The committee chose Israeli landscapes as the motif, and commissioned graphic artists from Thomas de la Rue and Co. of London to design the notes. Abstract patterns were printed on the back of the notes. Four notes were gradually put into circulation in August-October 1955. The fifth was issued in 1957. ​

500 Prutah    1 Lira    5 Lirot    10 Lirot    50 Lirot

Second Series of the Pound
1958-1960 Issue
The abstract patterns of the first series did not meet with public approval. When criticism mounted, the Governor decided to issue a new series, and appointed a public committee to plan the notes. The committee selected drawings of people illustrating different walks of Israeli life (a pioneer-woman soldier, fisherman, scientist, etc.) as the principal motif and archaeological subjects as the secondary motif.
The form and size of the notes differed from those of the previous series. The basic sketches were the work of Israeli artists. The series was put into circulation in 1959-60, and gradually replaced the previous series.

From this series onwards, the banknotes of Israel are printed in several state or state-controlled banknote printing works in Europe.​

1/2 Lira    1 Lira    5 Lirot    10 Lirot    50 Lirot

Third Series of the Israeli Pound
1968 Issue
When the need arose for a new, higher-denomination note, a IL 100 note, bearing the portrait of Theodor Herzl, was introduced in February 1969. This was also the first note in a new series, which was designed by foreign graphic artists, who based their work on material and information supplied by the bank. The notes featured the portraits of prominent personalities in the history of the Jewish people.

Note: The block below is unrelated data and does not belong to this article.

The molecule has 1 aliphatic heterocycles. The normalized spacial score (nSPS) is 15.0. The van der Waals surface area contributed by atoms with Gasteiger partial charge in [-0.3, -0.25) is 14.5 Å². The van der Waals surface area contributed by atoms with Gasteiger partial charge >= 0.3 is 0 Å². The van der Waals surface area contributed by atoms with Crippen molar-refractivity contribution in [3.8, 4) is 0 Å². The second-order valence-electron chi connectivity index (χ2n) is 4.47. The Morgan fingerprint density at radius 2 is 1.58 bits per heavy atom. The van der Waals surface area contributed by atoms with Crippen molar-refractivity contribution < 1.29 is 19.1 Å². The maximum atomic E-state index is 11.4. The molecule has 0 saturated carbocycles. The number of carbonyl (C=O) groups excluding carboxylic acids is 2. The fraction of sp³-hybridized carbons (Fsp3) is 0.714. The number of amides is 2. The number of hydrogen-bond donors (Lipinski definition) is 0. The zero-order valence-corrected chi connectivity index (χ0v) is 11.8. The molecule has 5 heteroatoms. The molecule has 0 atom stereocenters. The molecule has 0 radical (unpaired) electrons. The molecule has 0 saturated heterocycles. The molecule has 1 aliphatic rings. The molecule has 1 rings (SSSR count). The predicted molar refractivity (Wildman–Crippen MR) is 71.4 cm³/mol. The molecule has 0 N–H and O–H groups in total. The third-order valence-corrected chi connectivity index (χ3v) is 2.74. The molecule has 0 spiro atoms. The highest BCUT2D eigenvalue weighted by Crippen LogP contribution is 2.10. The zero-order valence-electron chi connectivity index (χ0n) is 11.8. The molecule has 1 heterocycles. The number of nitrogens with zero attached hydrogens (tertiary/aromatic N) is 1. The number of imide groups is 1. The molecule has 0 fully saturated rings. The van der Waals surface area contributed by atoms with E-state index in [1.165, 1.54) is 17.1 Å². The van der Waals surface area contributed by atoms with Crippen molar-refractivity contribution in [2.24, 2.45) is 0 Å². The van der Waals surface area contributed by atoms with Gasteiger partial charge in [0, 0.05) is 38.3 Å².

The other notes in this series were put into circulation in 1970-1972.​

5 Lirot      10 Lirot      50 Lirot      100 Lirot

Fourth Series of the Israeli Pound
1973-1975 Issue
To save on production costs and permit automatic sorting of banknotes, the Bank of Israel issued a new series with a standard width of 76 mm. The face of these notes, too, bore portraits of outstanding personalities, while the motif selected for the back was the gates of the Old City of Jerusalem. 
Another innovation was the printing of dots in intaglio to enable the blind to identify the denomination of the notes. A IL 500 note was first issued in this series, which was put into circulation in 1975-78.
On the back of the notes, bars of binary codes were imprinted in invisible ink, for the purpose of automatic detection.

Starting with this series, the Arabic caligraphy is inscribed by Yousuf Wahba.

5 Lirot      10 Lirot      50 Lirot      100 Lirot      500 Lirot

Sheqel Series
Currency reform 1980, 10 Lirot = 1 Sheqel.
On June 4, 1969 the Knesset passed a law providing for the sheqel to become the currency of Israel at a date to be determined on the recommendation of the Governor of the Bank of Israel. In November 1977 conditions were considered ripe for implementing this law, and in May 1978 Prime Minister Menachem Begin and Finance Minister Simcha Erlich approved the Governor's proposal to introduce a series of sheqel banknotes identical to the Israeli pound notes except for the denominations, which were to be determined by dropping one zero from the denominations of the pound series.